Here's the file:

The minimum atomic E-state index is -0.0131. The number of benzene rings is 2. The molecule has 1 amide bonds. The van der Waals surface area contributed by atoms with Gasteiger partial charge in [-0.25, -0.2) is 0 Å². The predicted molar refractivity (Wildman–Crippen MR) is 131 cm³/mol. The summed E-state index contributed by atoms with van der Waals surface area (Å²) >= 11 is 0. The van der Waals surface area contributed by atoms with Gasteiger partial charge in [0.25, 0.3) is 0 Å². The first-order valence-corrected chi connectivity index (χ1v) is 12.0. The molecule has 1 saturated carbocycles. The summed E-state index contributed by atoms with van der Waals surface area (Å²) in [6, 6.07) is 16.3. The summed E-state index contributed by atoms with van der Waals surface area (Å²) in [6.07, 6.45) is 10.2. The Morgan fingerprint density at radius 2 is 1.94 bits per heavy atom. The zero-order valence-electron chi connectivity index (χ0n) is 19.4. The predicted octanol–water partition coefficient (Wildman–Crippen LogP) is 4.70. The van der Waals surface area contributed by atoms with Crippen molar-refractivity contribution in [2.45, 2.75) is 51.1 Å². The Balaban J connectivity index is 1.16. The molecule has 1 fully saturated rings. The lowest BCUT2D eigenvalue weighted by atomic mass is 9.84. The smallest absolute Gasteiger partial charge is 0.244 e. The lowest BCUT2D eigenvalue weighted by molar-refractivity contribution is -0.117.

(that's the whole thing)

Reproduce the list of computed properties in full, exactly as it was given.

The minimum atomic E-state index is -0.0131. The number of benzene rings is 2. The molecule has 1 amide bonds. The van der Waals surface area contributed by atoms with Gasteiger partial charge in [-0.25, -0.2) is 0 Å². The predicted molar refractivity (Wildman–Crippen MR) is 131 cm³/mol. The summed E-state index contributed by atoms with van der Waals surface area (Å²) >= 11 is 0. The van der Waals surface area contributed by atoms with Gasteiger partial charge in [0.25, 0.3) is 0 Å². The first-order valence-corrected chi connectivity index (χ1v) is 12.0. The molecule has 1 saturated carbocycles. The summed E-state index contributed by atoms with van der Waals surface area (Å²) in [6, 6.07) is 16.3. The summed E-state index contributed by atoms with van der Waals surface area (Å²) in [6.07, 6.45) is 10.2. The Morgan fingerprint density at radius 2 is 1.94 bits per heavy atom. The zero-order valence-electron chi connectivity index (χ0n) is 19.4. The predicted octanol–water partition coefficient (Wildman–Crippen LogP) is 4.70. The van der Waals surface area contributed by atoms with Crippen molar-refractivity contribution in [2.45, 2.75) is 51.1 Å². The Balaban J connectivity index is 1.16. The molecule has 1 fully saturated rings. The lowest BCUT2D eigenvalue weighted by atomic mass is 9.84. The smallest absolute Gasteiger partial charge is 0.244 e. The lowest BCUT2D eigenvalue weighted by molar-refractivity contribution is -0.117.